According to the Centers for Disease Control and Prevention, over 1.1 million people 13 years old and over are living with HIV, and nearly 14 percent of them are undiagnosed.
While studies from world health organizations continue to expand deeper realities unseen in the epidemic, transgender men are often excluded from the conversation — especially when it comes to PrEP, an HIV prevention strategy that when practiced routinely makes it impossible to contract HIV. Today, the only FDA-approved drug to be used as PrEP is Truvada, a once-daily pill.
Now, thanks to researchers at The Fenway Institute, a groundbreaking study is the first of its kind to investigate PrEP and other biological/psychological factors (like alcohol or substance abuse, depression, relationship status, needle sharing, and more) specifically among transgender men who have sex with men (MSM).
The study, which was published in the Journal of the International AIDS Society, was conducted online from November 2017 to December 2017 and included 857 trans MSM (aged between 18 to 60, though the majority of them were under 30), all of whom were surveyed by researchers to determine their PrEP use and HIV risk factors.
All participants had either receptive anal or vaginal sex with a cis male sex partner in the past six months, and all identified on the trans-masculine spectrum. More specifically, 71.6 percent identified as male/transgender man, 28.4 percent as nonbinary, and 32.6 percent as gay.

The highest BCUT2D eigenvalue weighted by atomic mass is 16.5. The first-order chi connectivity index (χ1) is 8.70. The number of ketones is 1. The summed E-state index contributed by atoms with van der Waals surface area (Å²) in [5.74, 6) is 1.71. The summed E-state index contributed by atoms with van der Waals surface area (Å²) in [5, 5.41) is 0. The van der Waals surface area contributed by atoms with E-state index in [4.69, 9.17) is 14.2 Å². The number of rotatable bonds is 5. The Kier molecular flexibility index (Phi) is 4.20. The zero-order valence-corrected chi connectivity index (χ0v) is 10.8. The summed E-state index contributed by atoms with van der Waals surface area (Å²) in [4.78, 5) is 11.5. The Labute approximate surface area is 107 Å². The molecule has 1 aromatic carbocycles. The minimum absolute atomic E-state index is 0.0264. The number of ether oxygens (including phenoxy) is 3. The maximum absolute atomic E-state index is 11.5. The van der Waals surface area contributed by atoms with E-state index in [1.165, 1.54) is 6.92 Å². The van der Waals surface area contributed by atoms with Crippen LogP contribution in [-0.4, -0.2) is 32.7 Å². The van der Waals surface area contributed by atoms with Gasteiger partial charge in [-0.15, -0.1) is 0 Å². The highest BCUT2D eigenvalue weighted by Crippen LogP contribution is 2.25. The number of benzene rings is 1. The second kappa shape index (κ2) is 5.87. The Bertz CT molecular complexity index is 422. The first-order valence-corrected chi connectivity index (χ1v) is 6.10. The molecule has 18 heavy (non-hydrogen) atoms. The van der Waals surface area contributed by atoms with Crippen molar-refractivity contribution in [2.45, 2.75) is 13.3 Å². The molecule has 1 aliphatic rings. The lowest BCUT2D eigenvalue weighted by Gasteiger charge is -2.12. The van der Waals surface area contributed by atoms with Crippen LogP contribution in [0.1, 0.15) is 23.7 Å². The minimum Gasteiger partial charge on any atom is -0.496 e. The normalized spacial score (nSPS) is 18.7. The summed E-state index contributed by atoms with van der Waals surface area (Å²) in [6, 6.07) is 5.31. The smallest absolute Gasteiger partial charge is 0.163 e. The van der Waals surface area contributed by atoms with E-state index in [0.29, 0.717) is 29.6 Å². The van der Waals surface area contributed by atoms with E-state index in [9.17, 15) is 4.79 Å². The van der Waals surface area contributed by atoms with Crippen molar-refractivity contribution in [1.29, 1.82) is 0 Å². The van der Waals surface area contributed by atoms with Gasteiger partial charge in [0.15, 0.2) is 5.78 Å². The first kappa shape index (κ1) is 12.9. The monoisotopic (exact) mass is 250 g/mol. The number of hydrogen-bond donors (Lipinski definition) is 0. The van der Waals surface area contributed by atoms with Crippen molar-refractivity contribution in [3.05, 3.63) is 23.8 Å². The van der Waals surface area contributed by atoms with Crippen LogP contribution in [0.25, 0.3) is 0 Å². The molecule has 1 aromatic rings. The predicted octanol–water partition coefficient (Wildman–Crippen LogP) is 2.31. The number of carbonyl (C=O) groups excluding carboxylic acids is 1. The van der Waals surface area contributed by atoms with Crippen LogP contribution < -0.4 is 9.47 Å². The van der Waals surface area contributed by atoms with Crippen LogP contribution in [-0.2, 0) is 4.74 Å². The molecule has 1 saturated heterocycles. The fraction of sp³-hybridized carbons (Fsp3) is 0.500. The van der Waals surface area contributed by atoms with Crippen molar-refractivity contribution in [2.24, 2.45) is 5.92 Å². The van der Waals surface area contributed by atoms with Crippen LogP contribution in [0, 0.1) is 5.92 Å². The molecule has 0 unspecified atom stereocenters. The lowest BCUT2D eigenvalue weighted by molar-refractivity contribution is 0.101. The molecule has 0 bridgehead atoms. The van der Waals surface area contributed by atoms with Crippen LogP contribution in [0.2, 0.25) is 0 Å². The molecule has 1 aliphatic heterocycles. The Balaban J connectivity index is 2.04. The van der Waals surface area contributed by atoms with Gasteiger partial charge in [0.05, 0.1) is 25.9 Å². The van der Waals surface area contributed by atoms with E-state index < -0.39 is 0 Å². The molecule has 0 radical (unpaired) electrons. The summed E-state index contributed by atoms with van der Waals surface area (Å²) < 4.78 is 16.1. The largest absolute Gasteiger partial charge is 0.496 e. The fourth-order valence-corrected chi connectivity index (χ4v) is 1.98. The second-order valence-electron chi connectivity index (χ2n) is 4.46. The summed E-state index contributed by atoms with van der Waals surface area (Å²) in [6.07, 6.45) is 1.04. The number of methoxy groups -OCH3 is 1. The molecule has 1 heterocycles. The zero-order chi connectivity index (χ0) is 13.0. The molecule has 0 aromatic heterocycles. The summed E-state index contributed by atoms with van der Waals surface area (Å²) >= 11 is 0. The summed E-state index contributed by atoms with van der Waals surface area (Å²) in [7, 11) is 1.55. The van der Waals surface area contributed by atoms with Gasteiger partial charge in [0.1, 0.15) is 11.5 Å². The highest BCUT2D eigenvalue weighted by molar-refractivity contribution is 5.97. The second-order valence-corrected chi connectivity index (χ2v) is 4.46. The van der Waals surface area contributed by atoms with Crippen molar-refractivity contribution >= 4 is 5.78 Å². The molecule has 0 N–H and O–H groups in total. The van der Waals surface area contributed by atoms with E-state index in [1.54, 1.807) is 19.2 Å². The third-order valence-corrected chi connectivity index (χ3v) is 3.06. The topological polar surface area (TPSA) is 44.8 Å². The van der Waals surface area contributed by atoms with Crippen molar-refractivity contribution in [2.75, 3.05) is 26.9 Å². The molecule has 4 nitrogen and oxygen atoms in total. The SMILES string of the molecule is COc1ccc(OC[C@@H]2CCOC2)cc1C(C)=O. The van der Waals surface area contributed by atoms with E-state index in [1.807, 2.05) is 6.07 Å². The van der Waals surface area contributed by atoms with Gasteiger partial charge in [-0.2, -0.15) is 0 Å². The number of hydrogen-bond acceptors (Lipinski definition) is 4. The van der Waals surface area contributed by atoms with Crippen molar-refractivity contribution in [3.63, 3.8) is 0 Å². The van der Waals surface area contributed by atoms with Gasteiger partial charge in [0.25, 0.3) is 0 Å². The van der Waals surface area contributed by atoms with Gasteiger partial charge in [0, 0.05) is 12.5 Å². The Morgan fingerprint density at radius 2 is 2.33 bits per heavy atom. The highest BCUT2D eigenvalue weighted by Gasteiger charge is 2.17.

Overall, 84 percent of the participants acknowledged PrEP as an HIV prevention method, and 55 percent reported high-risk factors that indicate a greater need for them to be on PrEP. But, despite that number, only one-third of those in the study had ever taken PrEP.
Researchers suggest many reasons as to why PrEP use among trans men is low: mainly a lack of health insurance, poor access to HIV testing centers, or a lack of proper adherence. Furthermore, transgender men face unique social stigmas (as well as those who identify as nonbinary), which can make them exceptionally vulnerable to mental health issues and substance abuse.
While the CDC continues to make guidelines around PrEP that are mainly targeted for gay/bisexual men and transgender women, transgender MSM are largely overlooked. As a result, they’ve become a vulnerable community often ignored by medical providers who know very little about their needs and risks.
Findings show that transgender MSM will not only benefit from access to PrEP, but that HIV prevention research must make a stronger effort to include this population in future studies and trials so that we can better our public health interventions around the risk factors and vulnerabilities specific to trans men.
“Transgender MSM have been invisible in both transgender HIV prevention efforts and in cis MSM prevention delivery,” study co-author Dr. Sari Reisner, director of Transgender Health Research at The Fenway Institute and Assistant Professor of Pediatrics at Harvard Medical School, said in a statement. “Our study suggests that bio-behavioral HIV prevention methods, such as PrEP, should be made available to transgender MSM. Findings support the full inclusion of transgender MSM in biomedical HIV prevention services and research.”